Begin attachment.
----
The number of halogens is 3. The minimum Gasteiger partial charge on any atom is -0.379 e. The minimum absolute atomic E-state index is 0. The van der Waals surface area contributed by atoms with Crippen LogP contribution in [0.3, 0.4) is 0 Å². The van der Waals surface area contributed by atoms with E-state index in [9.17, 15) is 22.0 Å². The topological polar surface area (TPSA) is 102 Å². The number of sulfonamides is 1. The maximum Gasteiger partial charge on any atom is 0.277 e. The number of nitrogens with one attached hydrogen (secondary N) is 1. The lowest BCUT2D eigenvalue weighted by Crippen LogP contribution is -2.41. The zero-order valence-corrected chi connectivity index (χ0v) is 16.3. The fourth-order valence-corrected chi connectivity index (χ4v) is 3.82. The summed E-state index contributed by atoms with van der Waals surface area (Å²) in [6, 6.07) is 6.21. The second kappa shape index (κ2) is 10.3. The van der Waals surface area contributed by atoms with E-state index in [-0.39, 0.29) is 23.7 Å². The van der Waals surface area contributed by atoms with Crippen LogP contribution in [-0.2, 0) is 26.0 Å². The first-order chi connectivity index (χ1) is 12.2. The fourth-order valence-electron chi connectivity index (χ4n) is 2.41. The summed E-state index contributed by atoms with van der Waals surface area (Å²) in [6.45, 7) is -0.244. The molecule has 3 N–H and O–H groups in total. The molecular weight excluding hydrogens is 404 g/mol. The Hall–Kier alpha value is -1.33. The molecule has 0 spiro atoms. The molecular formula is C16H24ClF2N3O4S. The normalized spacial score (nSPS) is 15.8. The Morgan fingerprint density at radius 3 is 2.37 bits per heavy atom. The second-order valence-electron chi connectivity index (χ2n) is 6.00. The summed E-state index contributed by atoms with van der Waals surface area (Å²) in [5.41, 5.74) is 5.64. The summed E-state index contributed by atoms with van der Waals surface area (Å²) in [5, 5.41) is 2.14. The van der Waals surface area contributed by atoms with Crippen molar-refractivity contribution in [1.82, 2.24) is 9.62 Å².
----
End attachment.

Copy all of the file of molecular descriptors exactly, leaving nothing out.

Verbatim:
The number of halogens is 3. The minimum Gasteiger partial charge on any atom is -0.379 e. The minimum absolute atomic E-state index is 0. The van der Waals surface area contributed by atoms with Crippen LogP contribution in [0.3, 0.4) is 0 Å². The van der Waals surface area contributed by atoms with E-state index in [9.17, 15) is 22.0 Å². The topological polar surface area (TPSA) is 102 Å². The number of sulfonamides is 1. The maximum Gasteiger partial charge on any atom is 0.277 e. The number of nitrogens with one attached hydrogen (secondary N) is 1. The lowest BCUT2D eigenvalue weighted by Crippen LogP contribution is -2.41. The zero-order valence-corrected chi connectivity index (χ0v) is 16.3. The fourth-order valence-corrected chi connectivity index (χ4v) is 3.82. The summed E-state index contributed by atoms with van der Waals surface area (Å²) in [6, 6.07) is 6.21. The second kappa shape index (κ2) is 10.3. The van der Waals surface area contributed by atoms with E-state index in [-0.39, 0.29) is 23.7 Å². The van der Waals surface area contributed by atoms with Crippen LogP contribution in [-0.2, 0) is 26.0 Å². The first-order chi connectivity index (χ1) is 12.2. The fourth-order valence-electron chi connectivity index (χ4n) is 2.41. The summed E-state index contributed by atoms with van der Waals surface area (Å²) in [6.45, 7) is -0.244. The molecule has 3 N–H and O–H groups in total. The molecular weight excluding hydrogens is 404 g/mol. The Hall–Kier alpha value is -1.33. The molecule has 0 spiro atoms. The molecular formula is C16H24ClF2N3O4S. The normalized spacial score (nSPS) is 15.8. The Morgan fingerprint density at radius 3 is 2.37 bits per heavy atom. The second-order valence-electron chi connectivity index (χ2n) is 6.00. The summed E-state index contributed by atoms with van der Waals surface area (Å²) in [5.41, 5.74) is 5.64. The summed E-state index contributed by atoms with van der Waals surface area (Å²) in [5, 5.41) is 2.14. The van der Waals surface area contributed by atoms with Crippen molar-refractivity contribution in [1.82, 2.24) is 9.62 Å².